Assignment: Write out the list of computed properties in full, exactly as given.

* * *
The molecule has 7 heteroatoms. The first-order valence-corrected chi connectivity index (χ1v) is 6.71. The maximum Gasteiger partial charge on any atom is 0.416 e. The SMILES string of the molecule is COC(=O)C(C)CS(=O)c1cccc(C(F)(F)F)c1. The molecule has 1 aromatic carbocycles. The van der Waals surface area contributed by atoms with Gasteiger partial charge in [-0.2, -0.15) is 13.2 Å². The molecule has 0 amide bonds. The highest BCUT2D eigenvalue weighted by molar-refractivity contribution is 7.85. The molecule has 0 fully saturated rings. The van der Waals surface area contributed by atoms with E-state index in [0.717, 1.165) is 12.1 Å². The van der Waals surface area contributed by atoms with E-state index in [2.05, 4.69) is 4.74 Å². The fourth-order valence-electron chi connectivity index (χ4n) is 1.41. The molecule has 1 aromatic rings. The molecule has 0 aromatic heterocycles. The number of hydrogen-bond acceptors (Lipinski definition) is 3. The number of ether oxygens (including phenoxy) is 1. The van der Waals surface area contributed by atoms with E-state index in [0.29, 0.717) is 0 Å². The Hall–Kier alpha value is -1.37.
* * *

The molecule has 7 heteroatoms. The first-order valence-corrected chi connectivity index (χ1v) is 6.71. The maximum Gasteiger partial charge on any atom is 0.416 e. The SMILES string of the molecule is COC(=O)C(C)CS(=O)c1cccc(C(F)(F)F)c1. The molecule has 1 aromatic carbocycles. The van der Waals surface area contributed by atoms with Gasteiger partial charge in [-0.2, -0.15) is 13.2 Å². The molecule has 0 amide bonds. The highest BCUT2D eigenvalue weighted by molar-refractivity contribution is 7.85. The molecule has 0 fully saturated rings. The van der Waals surface area contributed by atoms with E-state index in [0.717, 1.165) is 12.1 Å². The van der Waals surface area contributed by atoms with E-state index in [2.05, 4.69) is 4.74 Å². The fourth-order valence-electron chi connectivity index (χ4n) is 1.41. The molecule has 1 aromatic rings. The molecule has 0 aromatic heterocycles. The number of hydrogen-bond acceptors (Lipinski definition) is 3. The number of ether oxygens (including phenoxy) is 1. The van der Waals surface area contributed by atoms with E-state index in [0.29, 0.717) is 0 Å². The Hall–Kier alpha value is -1.37.